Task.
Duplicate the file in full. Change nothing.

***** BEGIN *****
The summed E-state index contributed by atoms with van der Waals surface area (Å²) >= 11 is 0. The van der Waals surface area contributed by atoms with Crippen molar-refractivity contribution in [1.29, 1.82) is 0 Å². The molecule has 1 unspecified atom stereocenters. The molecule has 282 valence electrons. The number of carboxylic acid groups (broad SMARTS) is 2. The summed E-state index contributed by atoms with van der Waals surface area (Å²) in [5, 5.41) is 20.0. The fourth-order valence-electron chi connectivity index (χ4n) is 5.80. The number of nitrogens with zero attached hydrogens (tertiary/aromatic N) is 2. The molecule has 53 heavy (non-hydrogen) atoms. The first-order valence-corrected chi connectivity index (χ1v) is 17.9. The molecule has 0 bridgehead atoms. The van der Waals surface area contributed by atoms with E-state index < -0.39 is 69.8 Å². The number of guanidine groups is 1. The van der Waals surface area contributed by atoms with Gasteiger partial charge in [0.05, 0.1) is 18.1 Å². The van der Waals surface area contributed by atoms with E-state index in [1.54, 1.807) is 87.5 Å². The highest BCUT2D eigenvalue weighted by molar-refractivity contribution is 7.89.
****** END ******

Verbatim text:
The summed E-state index contributed by atoms with van der Waals surface area (Å²) >= 11 is 0. The van der Waals surface area contributed by atoms with Crippen molar-refractivity contribution in [1.29, 1.82) is 0 Å². The molecule has 1 unspecified atom stereocenters. The molecule has 282 valence electrons. The number of carboxylic acid groups (broad SMARTS) is 2. The summed E-state index contributed by atoms with van der Waals surface area (Å²) in [5, 5.41) is 20.0. The fourth-order valence-electron chi connectivity index (χ4n) is 5.80. The number of nitrogens with zero attached hydrogens (tertiary/aromatic N) is 2. The molecule has 53 heavy (non-hydrogen) atoms. The first-order valence-corrected chi connectivity index (χ1v) is 17.9. The molecule has 0 bridgehead atoms. The van der Waals surface area contributed by atoms with E-state index < -0.39 is 69.8 Å². The number of guanidine groups is 1. The van der Waals surface area contributed by atoms with Gasteiger partial charge in [0.05, 0.1) is 18.1 Å². The van der Waals surface area contributed by atoms with E-state index in [1.54, 1.807) is 87.5 Å². The highest BCUT2D eigenvalue weighted by molar-refractivity contribution is 7.89.